Federal Circuit Court of Australia Complaints Policy
How can I make a complaint?
You can send your written complaint by post or email.
Generally complaints should be addressed to:
You will need to include the following details with your complaint:
Your full name
Complaints about delays in delivery of reserved judgments and the conduct of judicial officers should be addressed to the Chief Judge (see “Delay in delivery of reserved judgments” and “Judicial conduct” below).
The Court will acknowledge your complaint
The Court will generally acknowledge your complaint upon receipt and will endeavour to provide a formal response within 20 working days.
Types of Complaints
You may make a complaint about the services delivered by registry staff and other administrative staff of the Court. Such complaints are generally referred to the manager of the registry in which the complaint arose.
Judicial decisions and conduct of proceedings
If your complaint relates to the decision of a judicial officer or the conduct of proceedings, this is not a matter that the Chief Judge or the Chief Executive Officer can investigate. Allegations of errors by a judicial officer in the conduct of proceedings, the evidence relied upon or decisions made can only be determined by way of the formal appeal process.
There are time limits for the filing of an appeal. The Court’s website has information on appeal processes. You may wish to seek legal advice to determine whether appealing the decision in your case is appropriate. Court staff cannot provide legal advice.
The Court has a judicial complaints policy which establishes procedures for the handling of complaints about judicial conduct.
Complaints relating to judicial conduct should be addressed to:
Delay in delivery of reserved judgments
The Court’s judicial complaints policy also establishes a protocol relating to the delivery of reserved judgements. The protocol is designed to ensure that decisions are handed down, and reasons are given, as expeditiously as possible. The benchmark for the handing down of reserved judgments is within 3 months of the hearing or receipt of written submissions.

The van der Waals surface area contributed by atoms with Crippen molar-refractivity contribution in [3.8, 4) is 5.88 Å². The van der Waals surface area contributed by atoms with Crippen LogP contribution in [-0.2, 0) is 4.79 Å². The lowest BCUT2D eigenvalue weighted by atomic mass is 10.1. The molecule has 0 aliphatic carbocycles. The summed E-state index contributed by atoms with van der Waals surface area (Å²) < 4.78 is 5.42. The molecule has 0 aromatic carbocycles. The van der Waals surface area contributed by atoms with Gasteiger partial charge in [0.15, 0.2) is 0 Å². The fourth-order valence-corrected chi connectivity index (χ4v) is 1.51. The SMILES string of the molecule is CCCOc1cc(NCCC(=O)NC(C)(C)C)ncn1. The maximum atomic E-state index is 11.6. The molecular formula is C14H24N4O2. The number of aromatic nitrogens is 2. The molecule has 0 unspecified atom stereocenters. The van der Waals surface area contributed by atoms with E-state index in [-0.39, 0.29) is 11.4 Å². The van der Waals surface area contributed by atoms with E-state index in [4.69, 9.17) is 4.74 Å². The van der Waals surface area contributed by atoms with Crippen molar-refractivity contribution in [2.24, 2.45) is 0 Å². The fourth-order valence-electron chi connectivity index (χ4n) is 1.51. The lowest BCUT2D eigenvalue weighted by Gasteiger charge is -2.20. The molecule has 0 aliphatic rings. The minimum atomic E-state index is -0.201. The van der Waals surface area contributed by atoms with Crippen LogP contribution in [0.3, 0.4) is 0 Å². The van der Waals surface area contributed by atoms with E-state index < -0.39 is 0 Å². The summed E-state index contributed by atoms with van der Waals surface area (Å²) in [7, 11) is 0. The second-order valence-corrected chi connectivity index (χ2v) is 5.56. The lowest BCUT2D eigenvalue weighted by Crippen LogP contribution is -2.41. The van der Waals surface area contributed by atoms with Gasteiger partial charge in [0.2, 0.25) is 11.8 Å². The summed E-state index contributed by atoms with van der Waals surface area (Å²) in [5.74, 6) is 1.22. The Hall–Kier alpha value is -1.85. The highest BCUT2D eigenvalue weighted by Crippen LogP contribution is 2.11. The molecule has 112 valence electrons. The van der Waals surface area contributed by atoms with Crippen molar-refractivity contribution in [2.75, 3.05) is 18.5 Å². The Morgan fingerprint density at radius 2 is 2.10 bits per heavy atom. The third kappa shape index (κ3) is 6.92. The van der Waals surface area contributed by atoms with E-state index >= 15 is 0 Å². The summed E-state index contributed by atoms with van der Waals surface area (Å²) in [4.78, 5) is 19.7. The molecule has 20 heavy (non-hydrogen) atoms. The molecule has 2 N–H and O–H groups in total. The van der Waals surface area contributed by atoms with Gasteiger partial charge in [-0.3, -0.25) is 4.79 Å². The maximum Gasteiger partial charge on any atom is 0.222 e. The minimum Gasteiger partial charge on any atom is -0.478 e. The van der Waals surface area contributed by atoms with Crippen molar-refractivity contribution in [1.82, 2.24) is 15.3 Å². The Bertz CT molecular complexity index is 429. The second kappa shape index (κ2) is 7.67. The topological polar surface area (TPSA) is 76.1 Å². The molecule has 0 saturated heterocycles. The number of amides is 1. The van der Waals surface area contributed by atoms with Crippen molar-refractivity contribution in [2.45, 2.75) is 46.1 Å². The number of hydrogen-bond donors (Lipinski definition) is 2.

Complaints relating to the delivery of reserved judgements should be addressed to the Chief Judge, whose details are provided below, or to the President of the appropriate State or Territory Law Society/Institute or Bar Association.
Complaints in pending proceedings
Generally, it will not be appropriate for the Court to investigate complaints about the conduct of pending proceedings. In most cases it will be appropriate for you to raise your complaint in court when your matter is next listed for hearing.
If you believe a child is at risk or has been abused, you should report it to the relevant welfare authority in your State or Territory. Unlike welfare authorities, the Court does not have the power to investigate abuse.
Family dispute resolution services and family reports
Complaints about family dispute resolution services and family reports provided by or on behalf of the Court are generally referred to the appropriate Regional Dispute Resolution Co-ordinator.
The Regional Dispute Resolution Co-ordinator will endeavour to address your concerns with the person or organisation to whom your complaint relates and provide a response to you.
However, if you disagree with a Family Report, as with any evidence, the appropriate venue for challenging the Report is at your hearing by cross-examination. This is where you, or your lawyer, may ask the Family Consultant questions about the contents of the Report and their assessment of your family.
If you wish to cross-examine the Family Consultant who prepared your Report you, or your lawyer, must write to the Family Consultant at least 14 days before the hearing.
Lawyers, Independent Children’s Lawyers, and legal costs
You may bring to Court’s attention issues relating to the conduct of another party’s lawyer or an independent children’s lawyer only if the conduct has adversely affected your current case. The Court cannot deal with such complaints after final determination of your matter.
If you have a complaint about the conduct of your lawyer, about a bill you have received from your lawyer, or about the conduct of another lawyer, including an Independent Children’s Lawyer, that does not relate to current proceedings before the Court, you should contact the relevant body in your State or Territory – see below for contact details.
In relation to complaints about Independent Children’s Lawyers, you may wish to also notify the relevant State or Territory legal aid body responsible for appointment of the Independent Children’s Lawyer in your matter.
Note - it is a good idea to first try and resolve any issues directly with the lawyer before making a formal complaint.
Australian Capital Territory
Phone: (02) 6247 5700
New South Wales
Phone: (02) 9377 1800 or 1800 242 958
Phone: (08) 8981 5104
Phone: (07) 3406 7737 or 1300 655 754
Phone: (08) 8212 7924
Phone: (03) 6234 4133
Phone: (03) 9679 8001 or 1300 796 344
Phone: (08) 9461 2299
Vexatious complaints and complainant misconduct
The Court may not respond to your complaint if it is vexatious or lacks substance. The Court has no power to investigate allegations of corruption or criminality. If a complaint raises issues which have already been responded to then no further response will be provided.
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Page Updated 15 February 2013